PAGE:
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Veteran television, film and stage actor John Astin,

who has been called a "pop-culture icon" from his work as Gomez Addams,

television’s lovable, slightly-crazed patriarch of the original "Addams Family" and its myriad repeats,

will star in "Edgar Allan Poe - Once upon a midnight,"



In "Edgar Allan Poe - Once upon a midnight,"

John Astin becomes the mysterious Poe,

father of modern detective fiction,

pioneer of the science fiction tale,

a misunderstood genius,

a visionary and a man of many contradictions.

Appearing as a ghostly guide,

Poe reveals his demons and takes us on

"a journey of the soul"

through his life’s struggles and passions in search of a

"wilder beauty than earth supplies."

The play deals with the orphaned Poe’s unhappy childhood,

his battles with alcohol,

his life-long poverty and his premature death at 40.

But there also are great flashes of humor in the script and it offers a tender,

moving account of Poe’s love affair with his wife,

Virginia, who was just 13 when the two wed.



Staged by award-winning director Alan Bergmann and written by Paul Day Clemens and Ron Magid,

"Edgar Allan Poe - Once upon a midnight" is a blend of the historical and the supernatural.

Meticulously researched by the authors,

over half of the words in the play are from Poe, himself,

from letters, essays, margin notes, poems and stories.

The scenery, have been designed by John Boesche,

the lighting design is by Todd Hensley,

original lighting design is by Duane Schuler and Todd Hensley,

the costume design is by Vicki S. Holden,

the sound design is by Rob Milburn and Michael Bodeen

and the original music is by Ian Freebairn-Smith.


John Astin,

who has been involved with the playwrights on the development of this project for almost five years,

is easily recognized from his work as the lovable, slightly crazed Gomez Addams

in the original "Addams Family" television series

and from his more recent TV series work as Buddy Ryan on "Night Court."

In the late 1950’s, an unknown actor named John Astin

took the stage as an understudy in Charles Laughton’s Broadway staging of "Major Barbara."

Actor Tony Randall saw Astin’s electrifying performance

and offered him a chance to perform a principle role in a summer production of "Good-Bye Again."

His success in that role led to his first motion picture, "West Side Story"

and his first TV series, "I’m Dickens, He’s Fenster."

Many films followed, including

"That Touch of Mink" (with Cary Grant and Doris Day),

"Viva Max" and "Freaky Friday."

More recent film work includes last summer’s thriller "The Frighteners."

Astin’s early training was in Shakespeare and other classical dramatists.

He appeared in the original New York companies of "The Threepenny Opera"

and James Joyce’s "Ulysses in Nighttown."

Other stage roles include Fagin in "Oliver!,"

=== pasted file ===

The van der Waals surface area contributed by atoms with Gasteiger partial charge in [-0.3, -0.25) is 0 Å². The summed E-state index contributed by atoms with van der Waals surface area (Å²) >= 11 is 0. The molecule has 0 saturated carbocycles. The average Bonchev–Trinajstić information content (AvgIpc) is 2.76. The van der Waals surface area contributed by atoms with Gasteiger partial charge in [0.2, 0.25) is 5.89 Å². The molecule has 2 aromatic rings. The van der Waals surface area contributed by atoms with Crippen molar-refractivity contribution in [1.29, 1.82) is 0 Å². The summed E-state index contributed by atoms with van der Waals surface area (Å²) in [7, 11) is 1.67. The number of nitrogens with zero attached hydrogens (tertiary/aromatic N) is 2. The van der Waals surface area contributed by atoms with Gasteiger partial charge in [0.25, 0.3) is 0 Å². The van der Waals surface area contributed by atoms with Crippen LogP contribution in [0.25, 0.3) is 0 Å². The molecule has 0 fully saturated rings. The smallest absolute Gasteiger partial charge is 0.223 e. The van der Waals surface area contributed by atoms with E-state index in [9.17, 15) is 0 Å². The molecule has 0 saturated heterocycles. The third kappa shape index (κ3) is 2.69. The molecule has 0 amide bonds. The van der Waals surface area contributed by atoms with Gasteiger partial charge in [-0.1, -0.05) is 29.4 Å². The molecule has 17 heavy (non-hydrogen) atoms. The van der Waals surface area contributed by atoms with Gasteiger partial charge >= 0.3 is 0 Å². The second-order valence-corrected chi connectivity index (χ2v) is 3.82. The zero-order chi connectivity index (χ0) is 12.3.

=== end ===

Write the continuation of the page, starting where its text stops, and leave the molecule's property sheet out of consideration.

Sir Joseph in "HMS Pinafore,"

Scrooge in "A Christmas Carol"

and as Saunders in the Fox Theatricals/Chicago production of "Lend Me A Tenor" in 1992.

Astin received an Academy Award-nomination for "Prelude, "

a short film which he wrote and directed.

He was nominated for an Ace Award for his work on "Tales From the Crypt"

and received and Emmy Award-nomination

for the voice of Gomez on ABC-TV’s cartoon series "The Addams Family."



Alan Bergmann

won an Obie Award as Max Pabst in Philip Barry’s "Here Come The Clowns."

He played the title roles in "Luther" ( the National tour),

"Macbeth" (at Stratford)

and "Danton’s Death" (at Lincoln Center)

and has many Broadway acting credits.

He began his directing career on television shows such as

"Barney Miller," "Family Ties," "Archie Bunker" and "Night Court."

He also directed a pilot for Warner Bros. entitled "Dad," starring Martin Short.

On stage, he directed Bernstein’s "Trouble in Tahiti,"

which won the LA Critics Award

and "How Do You Live With Love," the biggest hit in Theatre West’s history.

He recently directed "Dream Girl" at Room for Theatre,

winning "Revival of the Year" from LA Weekly.

He also directed and produced a short dramatic film based on Eudora Welty’s story,

"The Hitch-Hikers,"

which won prizes at the New York, Chicago and Dallas Film Festivals.

Returning to acting, he had a co-starring role in the feature film "Turbulence."



Paul Day Clemens

is co-author of "The Actor’s Book Of Improvisation"

and has written several screenplays with longtime friend and collaborator Ron Magid.

As an actor, he starred in the highly-acclaimed television movie "A Death in Canaan"

and guest-starred on numerous television series.

His film work includes co-starring roles in

"Promises in the Dark" with Marsha Mason,

"The Passage" with Anthony Quinn and Hames Mason

and the leading role in the cult favorite "The Beast Within."

His most recent film work includes the leading role in "Daybreak,"

an upcoming independent feature film.

Clemens, a Poe scholar,

appeared in a recent A&E "Biography" episode, "The Mystery of Edgar Allan Poe,"

which also featured his own artwork.

More than 20 years of passionate research into the life and works of Poe